"I'll be famous one day, but for now I'm stuck in middle school with a bunch of morons." That's harsh language from the downtrodden sixth-grade narrator of Diary of A Wimpy Kid, a blockbuster series of graphic novels.
But it speaks to a broader truth.
A large body of research suggests that students who go to middle school or junior high do worse academically, socially and emotionally, compared to the young teenagers who get to be the oldest students at schools with grades K-8.
A new paper in the Journal of Early Adolescence reinforces this message. The study found that starting a new school in either sixth or seventh grade hurts students' perceptions of their own reading ability and motivation to work hard in English language arts.
It tracks nearly 6,000 students from kindergarten through eighth grade. The authors compared the performance of students who attended a K-8 school, to those who left for a middle school in sixth grade, or a junior high in seventh grade. They focused on outcomes by eighth grade, to rule out the negative impact that may have come merely from making the transition to a new school itself.
The negative effects were exaggerated for students from higher-income households. That surprised Elise Cappella, a lead author on the study and associate professor of applied psychology at New York University. Although children from lower-income households did worse in school overall, switching to middle school didn't affect them as severely as the most privileged kids.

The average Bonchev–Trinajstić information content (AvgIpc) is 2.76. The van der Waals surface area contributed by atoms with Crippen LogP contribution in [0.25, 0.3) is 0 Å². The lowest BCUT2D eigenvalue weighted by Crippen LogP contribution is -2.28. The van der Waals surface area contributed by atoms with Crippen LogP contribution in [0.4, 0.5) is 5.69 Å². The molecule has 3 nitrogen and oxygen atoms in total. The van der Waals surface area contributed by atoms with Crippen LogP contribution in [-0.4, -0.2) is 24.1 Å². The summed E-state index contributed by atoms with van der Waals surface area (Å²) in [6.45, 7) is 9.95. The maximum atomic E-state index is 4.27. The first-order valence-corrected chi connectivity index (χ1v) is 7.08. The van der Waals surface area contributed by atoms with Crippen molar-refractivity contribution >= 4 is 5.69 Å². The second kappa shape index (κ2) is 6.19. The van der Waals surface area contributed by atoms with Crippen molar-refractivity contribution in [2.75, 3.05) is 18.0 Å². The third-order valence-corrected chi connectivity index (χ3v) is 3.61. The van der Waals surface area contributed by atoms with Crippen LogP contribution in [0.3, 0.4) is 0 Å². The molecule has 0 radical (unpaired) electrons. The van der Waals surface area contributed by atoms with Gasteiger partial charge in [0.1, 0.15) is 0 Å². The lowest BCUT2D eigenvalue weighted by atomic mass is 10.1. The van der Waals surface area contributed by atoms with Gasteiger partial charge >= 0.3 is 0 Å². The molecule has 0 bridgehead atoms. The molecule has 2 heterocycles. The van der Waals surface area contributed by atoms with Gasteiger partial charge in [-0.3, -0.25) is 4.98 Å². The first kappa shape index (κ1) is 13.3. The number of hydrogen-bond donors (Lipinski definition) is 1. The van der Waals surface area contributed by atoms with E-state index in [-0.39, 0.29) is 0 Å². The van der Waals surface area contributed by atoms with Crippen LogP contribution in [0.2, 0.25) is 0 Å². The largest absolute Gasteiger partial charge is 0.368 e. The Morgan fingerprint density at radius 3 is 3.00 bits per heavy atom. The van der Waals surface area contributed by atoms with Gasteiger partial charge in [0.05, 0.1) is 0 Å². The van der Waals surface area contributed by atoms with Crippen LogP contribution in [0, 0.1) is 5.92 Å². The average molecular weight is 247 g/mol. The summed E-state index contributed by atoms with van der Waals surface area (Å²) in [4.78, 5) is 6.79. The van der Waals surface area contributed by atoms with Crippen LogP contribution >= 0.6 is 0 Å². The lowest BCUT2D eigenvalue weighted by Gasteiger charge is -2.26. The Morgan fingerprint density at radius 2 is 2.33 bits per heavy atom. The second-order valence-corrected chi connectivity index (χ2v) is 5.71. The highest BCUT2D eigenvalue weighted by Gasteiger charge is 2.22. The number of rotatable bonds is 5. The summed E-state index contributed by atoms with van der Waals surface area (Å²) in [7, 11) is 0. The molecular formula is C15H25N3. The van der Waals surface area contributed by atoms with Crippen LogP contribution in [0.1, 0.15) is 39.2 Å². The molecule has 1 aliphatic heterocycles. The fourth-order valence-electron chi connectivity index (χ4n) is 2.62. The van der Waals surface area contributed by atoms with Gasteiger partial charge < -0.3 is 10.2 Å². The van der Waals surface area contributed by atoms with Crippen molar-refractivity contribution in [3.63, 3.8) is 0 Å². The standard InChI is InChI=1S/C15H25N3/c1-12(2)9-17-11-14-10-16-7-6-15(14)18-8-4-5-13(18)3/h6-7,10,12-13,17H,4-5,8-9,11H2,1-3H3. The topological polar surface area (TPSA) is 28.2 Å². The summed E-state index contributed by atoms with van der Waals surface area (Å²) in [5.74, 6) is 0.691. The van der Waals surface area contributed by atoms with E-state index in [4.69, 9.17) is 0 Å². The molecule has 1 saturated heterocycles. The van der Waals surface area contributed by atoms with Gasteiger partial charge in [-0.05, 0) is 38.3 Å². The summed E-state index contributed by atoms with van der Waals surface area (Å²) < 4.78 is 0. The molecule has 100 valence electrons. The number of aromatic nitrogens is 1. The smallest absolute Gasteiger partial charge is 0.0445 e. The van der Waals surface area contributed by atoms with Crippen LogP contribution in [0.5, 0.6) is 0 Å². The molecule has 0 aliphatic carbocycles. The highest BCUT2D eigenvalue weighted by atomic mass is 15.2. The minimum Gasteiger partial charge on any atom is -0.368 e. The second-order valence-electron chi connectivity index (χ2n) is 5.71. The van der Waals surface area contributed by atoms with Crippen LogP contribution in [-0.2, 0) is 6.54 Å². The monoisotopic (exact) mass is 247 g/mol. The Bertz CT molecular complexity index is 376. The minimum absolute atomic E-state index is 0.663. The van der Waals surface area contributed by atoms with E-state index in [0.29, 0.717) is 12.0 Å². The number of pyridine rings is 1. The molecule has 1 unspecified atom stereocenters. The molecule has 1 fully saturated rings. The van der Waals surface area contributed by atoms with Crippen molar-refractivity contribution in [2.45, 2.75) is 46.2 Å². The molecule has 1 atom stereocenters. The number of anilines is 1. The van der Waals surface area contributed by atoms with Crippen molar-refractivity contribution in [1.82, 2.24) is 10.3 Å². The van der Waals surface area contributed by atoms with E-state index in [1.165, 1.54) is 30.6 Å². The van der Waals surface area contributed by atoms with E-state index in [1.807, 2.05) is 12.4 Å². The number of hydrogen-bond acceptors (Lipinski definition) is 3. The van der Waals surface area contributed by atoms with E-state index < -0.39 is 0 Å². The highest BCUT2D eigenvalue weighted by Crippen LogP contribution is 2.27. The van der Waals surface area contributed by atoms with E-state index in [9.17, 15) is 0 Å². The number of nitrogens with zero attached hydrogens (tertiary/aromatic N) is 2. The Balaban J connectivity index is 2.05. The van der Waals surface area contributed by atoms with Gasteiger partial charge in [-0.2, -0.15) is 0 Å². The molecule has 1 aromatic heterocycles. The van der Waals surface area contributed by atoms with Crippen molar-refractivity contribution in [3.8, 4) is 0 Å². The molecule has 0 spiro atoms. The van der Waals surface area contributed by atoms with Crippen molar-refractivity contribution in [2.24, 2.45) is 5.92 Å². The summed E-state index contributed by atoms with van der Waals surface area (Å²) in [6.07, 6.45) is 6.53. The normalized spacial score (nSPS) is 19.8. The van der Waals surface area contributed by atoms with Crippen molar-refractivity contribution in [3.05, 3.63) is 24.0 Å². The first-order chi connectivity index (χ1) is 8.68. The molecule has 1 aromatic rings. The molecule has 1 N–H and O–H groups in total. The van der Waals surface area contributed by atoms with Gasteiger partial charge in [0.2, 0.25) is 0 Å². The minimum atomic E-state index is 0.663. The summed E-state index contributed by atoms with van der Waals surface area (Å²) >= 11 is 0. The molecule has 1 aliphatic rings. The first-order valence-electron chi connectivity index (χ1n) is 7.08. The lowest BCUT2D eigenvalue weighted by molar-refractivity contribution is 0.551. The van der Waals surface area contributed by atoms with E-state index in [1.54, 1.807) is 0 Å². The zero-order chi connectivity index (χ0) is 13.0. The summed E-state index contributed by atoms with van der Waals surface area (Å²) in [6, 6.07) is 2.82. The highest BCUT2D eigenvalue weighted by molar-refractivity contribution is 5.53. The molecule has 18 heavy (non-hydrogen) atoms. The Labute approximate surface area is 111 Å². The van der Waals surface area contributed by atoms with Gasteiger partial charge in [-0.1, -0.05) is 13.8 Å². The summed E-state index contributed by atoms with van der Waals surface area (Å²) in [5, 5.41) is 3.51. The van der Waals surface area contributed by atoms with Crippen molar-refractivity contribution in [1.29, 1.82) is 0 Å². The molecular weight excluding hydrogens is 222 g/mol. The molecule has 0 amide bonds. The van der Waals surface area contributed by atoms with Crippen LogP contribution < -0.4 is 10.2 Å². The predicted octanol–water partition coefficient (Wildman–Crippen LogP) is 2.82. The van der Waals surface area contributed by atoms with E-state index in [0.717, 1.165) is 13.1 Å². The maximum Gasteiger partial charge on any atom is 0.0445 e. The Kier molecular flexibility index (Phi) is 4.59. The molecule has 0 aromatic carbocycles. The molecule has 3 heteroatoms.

Most students this age attend a middle or junior high school. So, is the evidence we need to do away with them?
"I don't think middle and junior high schools are the problem or the solution," says Cappella. "Instead, we need to strengthen all schools that serve early adolescents, regardless of whether they are K-8, middle schools or junior high schools."
Educators should be aware of the brain science of the early teen years, says Cappella.
"Early adolescence is a time of major growth," she says. "Brain development occurs at a rapid pace. Young people are experiencing physiological changes [puberty], social changes [peer group influence], and personal changes [identity development]."
And schools, she says, are "uniquely situated" to help.
Cappella says schools that work consider the following:
- Employ teachers who understand early adolescent development
- Provide a balance of autonomy and support
- Activate peers as a positive influence
- Offer challenging and engaging instruction
- Provide opportunities for students to build competence and productive relationships